Pending Senate Bill Would Amend Ohio Constitution to Require Supermajority Vote to Raise Income Taxes


A bill that is pending in the State Senate Ways and Means Committee would make it more difficult for the Ohio General Assembly to raise taxpayers’ income taxes.

Senate Joint Resolution 3, titled the “Approve income tax increases by supermajority,” would amend the state’s constitution. Sen. David Burke (R-OH-26) is the primary sponsor of the bill that would change the constitution to require a two-thirds vote of the General Assembly to approve an income-tax increase. It could go to ballots in the fall.

The text of the legislation is available here.

Putting a roadblock in the government’s path does not sit well with a liberal policy lobbying nonprofit, Policy Matters Ohio, which said it wants income taxes to increase the next time a recession hits.

The organization’s research director, Zach Schiller, said in a statement:

“Ohio’s income tax is the only major tax based on the ability to pay. This principle was embraced by founders of our democracy, as well as the intellectual father of capitalism, Adam Smith. As your income goes up, you pay a higher rate. The tax supports public education and a myriad of local services, from public safety to libraries.

“In every recession during the past 40 years, under both Democratic and Republican governors, Ohio has raised taxes at least temporarily to make up for lost revenue. Authors of this proposal are telling Ohioans that the next time, the income tax will be off limits—and so only more regressive taxes and fee increases, falling harder on low- and middle-income Ohioans—will be possible.”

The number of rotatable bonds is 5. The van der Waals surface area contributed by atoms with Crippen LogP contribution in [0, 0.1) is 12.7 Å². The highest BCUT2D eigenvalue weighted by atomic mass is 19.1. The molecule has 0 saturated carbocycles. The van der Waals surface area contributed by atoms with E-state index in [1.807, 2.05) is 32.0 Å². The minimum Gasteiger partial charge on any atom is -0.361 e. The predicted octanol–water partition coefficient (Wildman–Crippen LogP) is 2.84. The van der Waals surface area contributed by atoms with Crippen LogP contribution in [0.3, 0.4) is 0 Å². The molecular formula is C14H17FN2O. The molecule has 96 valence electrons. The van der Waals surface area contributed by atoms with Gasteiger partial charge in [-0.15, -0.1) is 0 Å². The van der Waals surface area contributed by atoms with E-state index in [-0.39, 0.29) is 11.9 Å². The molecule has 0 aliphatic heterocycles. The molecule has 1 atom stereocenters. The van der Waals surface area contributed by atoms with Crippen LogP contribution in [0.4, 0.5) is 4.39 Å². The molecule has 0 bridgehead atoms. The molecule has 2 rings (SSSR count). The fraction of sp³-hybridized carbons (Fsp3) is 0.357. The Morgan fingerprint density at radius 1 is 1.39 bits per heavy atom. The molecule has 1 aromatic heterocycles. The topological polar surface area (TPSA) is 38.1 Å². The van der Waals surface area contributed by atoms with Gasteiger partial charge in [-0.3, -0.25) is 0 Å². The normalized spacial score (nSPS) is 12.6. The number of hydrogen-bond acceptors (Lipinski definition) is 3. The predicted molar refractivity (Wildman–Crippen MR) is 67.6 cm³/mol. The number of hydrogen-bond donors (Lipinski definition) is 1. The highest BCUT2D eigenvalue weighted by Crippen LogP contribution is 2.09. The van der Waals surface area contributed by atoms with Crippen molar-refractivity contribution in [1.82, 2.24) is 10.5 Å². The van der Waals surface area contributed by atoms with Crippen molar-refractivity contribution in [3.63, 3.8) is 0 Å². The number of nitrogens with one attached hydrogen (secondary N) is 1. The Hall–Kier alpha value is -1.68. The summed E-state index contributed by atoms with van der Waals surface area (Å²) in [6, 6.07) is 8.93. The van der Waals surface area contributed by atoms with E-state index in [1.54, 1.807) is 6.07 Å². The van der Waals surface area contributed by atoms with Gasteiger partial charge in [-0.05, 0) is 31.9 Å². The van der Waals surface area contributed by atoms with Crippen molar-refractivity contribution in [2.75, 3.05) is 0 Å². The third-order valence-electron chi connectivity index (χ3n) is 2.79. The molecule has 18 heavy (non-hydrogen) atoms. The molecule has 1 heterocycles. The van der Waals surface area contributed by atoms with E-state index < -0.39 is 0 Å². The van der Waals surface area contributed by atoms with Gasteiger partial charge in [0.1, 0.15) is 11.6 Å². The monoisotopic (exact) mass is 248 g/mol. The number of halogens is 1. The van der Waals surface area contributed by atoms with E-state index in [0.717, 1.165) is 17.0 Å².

The full statement by Policy Matters Ohio is available here.

State. Sen. Theresa Gavarone (R-OH-02) doesn’t take that view, and has signed on as a co-sponsor.

She told the Sandusky Register that legislators should cut the size of government before hitting up taxpayers.

When it comes to the state deciding to take more money from people’s paychecks, “I think we should have overwhelming support,” Gavarone said. “It should be a higher bar.”

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Jason M. Reynolds has more than 20 years’ experience as a journalist at outlets of all sizes.





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